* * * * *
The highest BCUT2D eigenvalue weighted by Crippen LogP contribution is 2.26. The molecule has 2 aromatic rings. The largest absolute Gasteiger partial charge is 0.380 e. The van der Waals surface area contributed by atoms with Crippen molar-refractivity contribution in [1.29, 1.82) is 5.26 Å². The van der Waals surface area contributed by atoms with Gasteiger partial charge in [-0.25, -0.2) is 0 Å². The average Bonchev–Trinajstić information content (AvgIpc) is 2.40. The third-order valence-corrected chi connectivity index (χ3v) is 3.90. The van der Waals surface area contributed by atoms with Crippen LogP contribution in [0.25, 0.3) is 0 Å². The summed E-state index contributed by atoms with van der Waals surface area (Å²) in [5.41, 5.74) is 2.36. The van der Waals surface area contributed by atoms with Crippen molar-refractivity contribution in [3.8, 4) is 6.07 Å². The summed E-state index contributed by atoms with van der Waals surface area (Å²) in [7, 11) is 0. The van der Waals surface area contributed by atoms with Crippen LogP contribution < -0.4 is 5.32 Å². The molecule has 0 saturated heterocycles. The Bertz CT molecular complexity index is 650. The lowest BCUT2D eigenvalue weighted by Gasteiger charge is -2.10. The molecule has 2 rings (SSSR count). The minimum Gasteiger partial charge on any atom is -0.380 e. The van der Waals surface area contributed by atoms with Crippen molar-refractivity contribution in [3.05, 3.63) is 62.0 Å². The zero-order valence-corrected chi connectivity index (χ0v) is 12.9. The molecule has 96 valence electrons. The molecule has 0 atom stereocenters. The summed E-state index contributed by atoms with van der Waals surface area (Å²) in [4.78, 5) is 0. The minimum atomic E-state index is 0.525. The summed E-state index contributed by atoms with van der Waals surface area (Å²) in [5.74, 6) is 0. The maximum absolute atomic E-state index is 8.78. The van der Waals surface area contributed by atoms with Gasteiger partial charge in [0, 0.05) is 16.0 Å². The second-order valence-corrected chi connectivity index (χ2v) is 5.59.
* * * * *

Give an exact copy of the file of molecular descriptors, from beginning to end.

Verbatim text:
The highest BCUT2D eigenvalue weighted by Crippen LogP contribution is 2.26. The molecule has 2 aromatic rings. The largest absolute Gasteiger partial charge is 0.380 e. The van der Waals surface area contributed by atoms with Crippen molar-refractivity contribution in [1.29, 1.82) is 5.26 Å². The van der Waals surface area contributed by atoms with Gasteiger partial charge in [-0.25, -0.2) is 0 Å². The average Bonchev–Trinajstić information content (AvgIpc) is 2.40. The third-order valence-corrected chi connectivity index (χ3v) is 3.90. The van der Waals surface area contributed by atoms with Crippen LogP contribution in [0.25, 0.3) is 0 Å². The summed E-state index contributed by atoms with van der Waals surface area (Å²) in [5.41, 5.74) is 2.36. The van der Waals surface area contributed by atoms with Crippen molar-refractivity contribution in [3.8, 4) is 6.07 Å². The summed E-state index contributed by atoms with van der Waals surface area (Å²) in [7, 11) is 0. The van der Waals surface area contributed by atoms with Crippen LogP contribution < -0.4 is 5.32 Å². The molecule has 0 saturated heterocycles. The Bertz CT molecular complexity index is 650. The lowest BCUT2D eigenvalue weighted by Gasteiger charge is -2.10. The molecule has 2 rings (SSSR count). The minimum Gasteiger partial charge on any atom is -0.380 e. The van der Waals surface area contributed by atoms with Crippen molar-refractivity contribution in [3.05, 3.63) is 62.0 Å². The zero-order valence-corrected chi connectivity index (χ0v) is 12.9. The molecule has 96 valence electrons. The molecule has 0 atom stereocenters. The summed E-state index contributed by atoms with van der Waals surface area (Å²) in [4.78, 5) is 0. The minimum atomic E-state index is 0.525. The summed E-state index contributed by atoms with van der Waals surface area (Å²) in [5.74, 6) is 0. The maximum absolute atomic E-state index is 8.78. The van der Waals surface area contributed by atoms with Gasteiger partial charge in [0, 0.05) is 16.0 Å². The second-order valence-corrected chi connectivity index (χ2v) is 5.59.